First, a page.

Pop culture obsessives writing for the pop culture obsessed.

Alex Jones requests the same respectful, dignified media coverage he’s granted so many

(Photo: Infowars)

We’re already three days into the chili-stained circus of radio host Alex Jones’ custody trial, and it’s been going pretty well. (For a batshit crazy version of “well,” at least) So far, Jones—a man who thinks 9/11, the moon landing, and the shootings at Sandy Hook Elementary were all faked by insidious attention seekers, and who has propagated those ideas to thousands—has already talked openly about zebra hunting, his status as the king of the memes, and the relative dankness of government pot. But now, as things get more serious, he’s asking for people to stop having quite so much fun with what a ridiculous human being he is, and treat him with the same journalistic decorum and respect he’s granted so many others.

“I urge the press to be respectful and responsible and to show due deference to the process of the law and respect boundaries defined for this case so that a fair result can be found,” Jones wrote. “Above all this is a private matter. This is about my family and only my family. I have endeavored very faithfully for three years to keep this circumstance confidential for the sake of my children to protect their innocence.”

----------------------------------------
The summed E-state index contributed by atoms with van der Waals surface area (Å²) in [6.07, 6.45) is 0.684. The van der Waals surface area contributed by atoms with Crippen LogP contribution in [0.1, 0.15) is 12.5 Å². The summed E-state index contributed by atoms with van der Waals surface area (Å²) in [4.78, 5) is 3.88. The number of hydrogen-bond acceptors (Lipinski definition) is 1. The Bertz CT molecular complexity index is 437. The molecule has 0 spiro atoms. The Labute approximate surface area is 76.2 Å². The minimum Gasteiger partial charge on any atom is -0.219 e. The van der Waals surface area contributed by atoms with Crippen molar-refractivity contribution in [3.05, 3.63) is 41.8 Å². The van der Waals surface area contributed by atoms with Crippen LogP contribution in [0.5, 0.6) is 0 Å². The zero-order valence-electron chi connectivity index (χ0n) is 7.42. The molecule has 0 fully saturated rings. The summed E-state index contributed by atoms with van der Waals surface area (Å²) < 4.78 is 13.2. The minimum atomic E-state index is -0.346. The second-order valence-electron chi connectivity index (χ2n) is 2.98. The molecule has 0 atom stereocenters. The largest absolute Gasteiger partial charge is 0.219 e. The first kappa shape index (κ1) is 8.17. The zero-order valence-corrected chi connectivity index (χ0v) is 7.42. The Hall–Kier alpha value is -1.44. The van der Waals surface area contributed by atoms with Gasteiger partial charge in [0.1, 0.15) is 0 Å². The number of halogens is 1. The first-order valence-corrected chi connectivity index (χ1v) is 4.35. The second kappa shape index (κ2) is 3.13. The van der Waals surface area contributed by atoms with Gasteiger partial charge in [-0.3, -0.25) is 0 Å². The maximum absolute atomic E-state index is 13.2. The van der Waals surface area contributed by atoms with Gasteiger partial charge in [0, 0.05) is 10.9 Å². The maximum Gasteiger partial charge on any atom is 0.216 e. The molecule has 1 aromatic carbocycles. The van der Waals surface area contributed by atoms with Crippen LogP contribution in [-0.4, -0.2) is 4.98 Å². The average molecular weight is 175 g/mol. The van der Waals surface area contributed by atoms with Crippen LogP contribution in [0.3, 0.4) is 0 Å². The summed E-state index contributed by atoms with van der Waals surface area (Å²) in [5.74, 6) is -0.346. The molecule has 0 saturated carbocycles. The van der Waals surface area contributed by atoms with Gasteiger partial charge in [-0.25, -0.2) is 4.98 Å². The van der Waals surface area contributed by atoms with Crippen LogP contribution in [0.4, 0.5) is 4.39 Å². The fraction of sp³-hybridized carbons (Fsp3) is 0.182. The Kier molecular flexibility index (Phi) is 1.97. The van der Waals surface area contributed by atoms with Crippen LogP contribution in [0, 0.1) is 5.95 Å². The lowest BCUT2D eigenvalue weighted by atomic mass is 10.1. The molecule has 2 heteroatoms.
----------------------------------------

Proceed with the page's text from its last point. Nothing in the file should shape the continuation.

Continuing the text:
Online responses to his request were not immediately positive:

On the one hand, Jones is absolutely right; a custody trial is, by its nature, a frequently fraught and ugly thing, with the emotional health and well-being of innocent children on the line. But nobody seems to be making fun of Jones’ kids, or even his ex-wife, in the shouting that surrounds the trial. (Nobody’s even suggested that they might be “child actors” like the kids Jones has repeatedly said didn’t die at Sandy Hook.) The barbs have been firmly planted in the hide of Jones himself, a man who’s spent the last 20 years profiting off of encouraging his listeners to be as paranoid and resistant to reason as he is himself.

Jones’ lawyer has claimed that he’s a “performance artist” putting on a “crazy” persona. (Jones’ semi-friend Jon Ronson, who’s written about the radio host a number of times, suggests that there’s no reason he can’t both be playing a character, and legitimately potentially mentally ill.) Either way, he’s a man with a microphone, and anything that makes it harder for listeners to take his views seriously—like his aspirations of being a hamburger-chomping pool party king—are almost certainly strikes for the public good.


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